Day, Scott fall short as Italian Molinari claims British Open title
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Day, Scott fall short as Italian Molinari claims British Open title

Carnoustie: Adam Scott and Jason Day will wonder what might have been after Australia's British Open title drought extended to 25 years with another unsuccessful tilt at Carnoustie.

Their disappointment on Sunday contrasted sharply with Francesco Molinari, who gave Italy its first ever major win.

Molinari held off a cast of golfing giants including Tiger Woods, Rory McIlroy and defending champion Jordan Spieth to become the first Italian winner of the British Open in 158 years.

Playing alongside the resurgent Woods in the final round, Molinari carded a nerveless two-under-par 69 to win the Claret Jug by two shots from McIlroy (70), English hope Justin Rose (69) and Americans Xander Schauffele (74) and Kevin Kisner (74).

With a brilliant birdie at the last, 35-year-old Molinari’s eight-under 72-hole total of 276 eclipsed Padraig Harrington’s Carnoustie tournament record score from 2007 by a stroke and kept some of the sport’s biggest names at bay.

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‘‘It’s just disbelief. To look at the names on that Claret Jug, obviously, what can you say? It’s the best golfers in history, and to be on there, it’s incredible,’’ Molinari said.

‘‘From someone like me coming from Italy, not really a major golfing country, it’s been an incredible journey.’’

The 35-year-old from Turin underlined his status as the hottest player in world golf by finishing with an eight-under total of 276.

Francesco Molinari of Italy after putting a birdie on the 18th green to claim the 147th British Open title in Carnoustie on Sunday.

Francesco Molinari of Italy after putting a birdie on the 18th green to claim the 147th British Open title in Carnoustie on Sunday.

Photo: AP

It was the Italian's third victory in five starts.

Scott and Day both finished the tournament at two under par after a dramatic final round on the famous Scottish links.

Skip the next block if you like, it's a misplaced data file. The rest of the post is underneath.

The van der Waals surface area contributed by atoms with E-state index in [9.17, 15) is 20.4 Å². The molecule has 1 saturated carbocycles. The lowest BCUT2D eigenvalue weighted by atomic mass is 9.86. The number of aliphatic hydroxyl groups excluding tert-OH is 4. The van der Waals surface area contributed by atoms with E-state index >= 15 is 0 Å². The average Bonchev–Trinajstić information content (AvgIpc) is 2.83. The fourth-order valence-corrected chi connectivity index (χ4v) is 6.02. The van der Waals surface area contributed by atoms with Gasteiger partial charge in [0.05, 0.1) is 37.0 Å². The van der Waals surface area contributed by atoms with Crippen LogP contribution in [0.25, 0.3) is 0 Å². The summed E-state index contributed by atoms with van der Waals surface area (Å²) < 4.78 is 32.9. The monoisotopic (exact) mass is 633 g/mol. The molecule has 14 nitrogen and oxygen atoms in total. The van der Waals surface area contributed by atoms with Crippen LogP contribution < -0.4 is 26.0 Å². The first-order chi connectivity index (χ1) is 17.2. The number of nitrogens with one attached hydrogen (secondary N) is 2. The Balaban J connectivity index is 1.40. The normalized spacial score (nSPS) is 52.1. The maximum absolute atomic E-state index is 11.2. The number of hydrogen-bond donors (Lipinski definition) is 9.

Woods appeared ready to end his 10-year victory drought in majors midway through the round. The American topped the leaderboard until his hopes nosedived following a double-bogey at the 11th and another dropped stroke at the next hole.

Tiger Woods plays out of a bunker on the 10th hole during the final round at Carnoustie.

Tiger Woods plays out of a bunker on the 10th hole during the final round at Carnoustie.

Photo: AP

Scott, by comparison, started the last round just four shots off the pace but he floundered with a front-nine 40 before picking up three strokes coming home to join Day in a tie for 18th.

The former Masters champion rued a killer double-bogey on the par-4 third after his lob wedge ballooned in the strong breeze back into the burn and he was unable to get it up and down for bogey.

"I didn't play very well on the front. Probably most guys struggled on the front. It was very, very difficult," Scott said.

Adam Scott during the British Open at Carnoustie, Scotland.

Adam Scott during the British Open at Carnoustie, Scotland.

Photo: AP

"I'd just want one shot back. My second shot going into the third was such a bad shot. Making a double there. I could have easily made a four with one better swing and I would have been satisfied with even par today, considering the way I played.

Jason Day couldn't make a dent in this year's British Open.

Jason Day couldn't make a dent in this year's British Open.

Photo: AP

"I just didn't hit fairways and greens on the front nine. I actually scrambled really well and putted really well and got it back, but I wished I'd had another crack at that shot. It was a bad shot."

While Scott lamented his closing two-over 73, Day's three-under 68 – the second-lowest round of the day – came too little too late.

"It's clearly a little bit disappointing to not give myself a shot at even getting into contention," the former world No.1 said after he entered the final round 10 shots adrift of the leaders and with little hope of victory.

"But there's a lot of positives from today. It was good to be able to get into the red and beat this course, which was nice."

Australian Open champion Cameron Davis closed with an impressive one-under 70 to finish in the top 40 on his major championship debut.

"He's got all the tools to make it," two-time US Open champion Brooks Koepka said after playing the final round with the 23-year-old Sydneysider.

Lucas Herbert, in his first Open too, dropped three shots on the punishing last two holes for a 77 and four-over 72-hole total, leaving the 22-year-old with a creditable share of 51st spot.

Herbert beat home Marc Leishman, who faded with a 76 to finish at five over, one ahead of Brett Rumford (74), with Cameron Smith's final-round 77 leaving the reigning Australian PGA champion at 10 over and equal 78th.

AAP